LONDON: An unconventional photography exhibition in London has turned toxic pollution into art to raise awareness about the British capital’s persistent air-quality problems.
Visual artists and scientists have teamed up for the exhibition, entitled What On Earth, which explores the climate crisis through 26 artworks, running until July 24.
Exhibits include ethereal images on delicate dark blue paper with splashes of white that evoke pristine oceans but actually show the contamination of London’s air.
They were produced using air samples provided by scientists at Imperial College London.
The samples were then captured and printed using cyanotype, a traditional method of producing images from light that enables sunlight to reveal toxic particles.
The Crown Estate, which manages property owned by Queen Elizabeth II, gave The Koppel Project, the arts charity behind the show, a disused retail unit rent-free for a year in sought-after central London.
The deal was in exchange for establishing an artistic community and getting a discussion under way, said curator Ellen Taylor.
“The goal was to address social and political issues we see in the news to create a conversation,” she said.
“I’m hoping this show can demonstrate how nature can be the subject of photography, using air pollution and sound to document how our environment is changing.”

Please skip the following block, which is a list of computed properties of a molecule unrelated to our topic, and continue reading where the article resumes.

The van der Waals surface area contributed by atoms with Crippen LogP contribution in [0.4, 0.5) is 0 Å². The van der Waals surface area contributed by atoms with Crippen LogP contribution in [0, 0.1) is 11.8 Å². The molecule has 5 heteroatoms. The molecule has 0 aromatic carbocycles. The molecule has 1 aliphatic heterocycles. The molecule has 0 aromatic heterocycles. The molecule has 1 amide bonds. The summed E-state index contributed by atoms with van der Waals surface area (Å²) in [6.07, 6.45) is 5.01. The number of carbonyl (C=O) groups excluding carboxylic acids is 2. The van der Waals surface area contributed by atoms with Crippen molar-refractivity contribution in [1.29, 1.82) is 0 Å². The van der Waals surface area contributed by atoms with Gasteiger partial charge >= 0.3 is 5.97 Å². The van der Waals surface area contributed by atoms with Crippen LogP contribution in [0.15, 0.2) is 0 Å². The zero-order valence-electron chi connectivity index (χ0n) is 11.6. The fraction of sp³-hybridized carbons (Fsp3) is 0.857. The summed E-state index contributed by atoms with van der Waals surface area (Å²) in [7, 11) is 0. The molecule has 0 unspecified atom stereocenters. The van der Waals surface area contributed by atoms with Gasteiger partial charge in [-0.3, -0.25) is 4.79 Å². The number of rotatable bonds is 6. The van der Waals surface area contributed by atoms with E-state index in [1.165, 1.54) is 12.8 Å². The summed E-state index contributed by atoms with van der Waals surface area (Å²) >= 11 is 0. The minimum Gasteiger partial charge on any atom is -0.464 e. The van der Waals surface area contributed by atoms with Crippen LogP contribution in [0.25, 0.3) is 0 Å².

Pollution levels plummeted across the world last year as people stayed at home during coronavirus lockdowns but have picked up as restrictions ease and more people avoid public transport.
Air pollution can create and exacerbate cardiovascular diseases and asthma and has been linked with cognitive diseases like dementia.
The World Health Organization (WHO) estimates it is responsible for seven million premature deaths annually worldwide.
A June report found that more than 25 percent of UK schools were located in areas above the WHO’s recommended air pollution levels.
One of the showcased artists Alice Cazenave used a glass plate to collect pollution in central London for weeks.
The city has a long history of poor air quality, with its thick “pea soup” smog leading to major clean air legislation in the 1950s.
It introduced a congestion charge in 2003, billing motorists entering the city centre £15 ($21, 18 euros) every day.
The owners of vehicles exceeding emissions thresholds will pay additional fees of up to £100 in an expanded low-emission zone from October, as Sadiq Khan seeks to become the city’s “greenest mayor”.
Air pollution caused around 1,000 annual hospital admissions for asthma and serious lung conditions in London between 2014 and 2016, according to a 2019 report.
In December, a coroner ruled that air pollution made a “material contribution” to the death of a nine-year-old London girl in 2013 — the first time in Britain that air pollution was officially listed as a cause of death.
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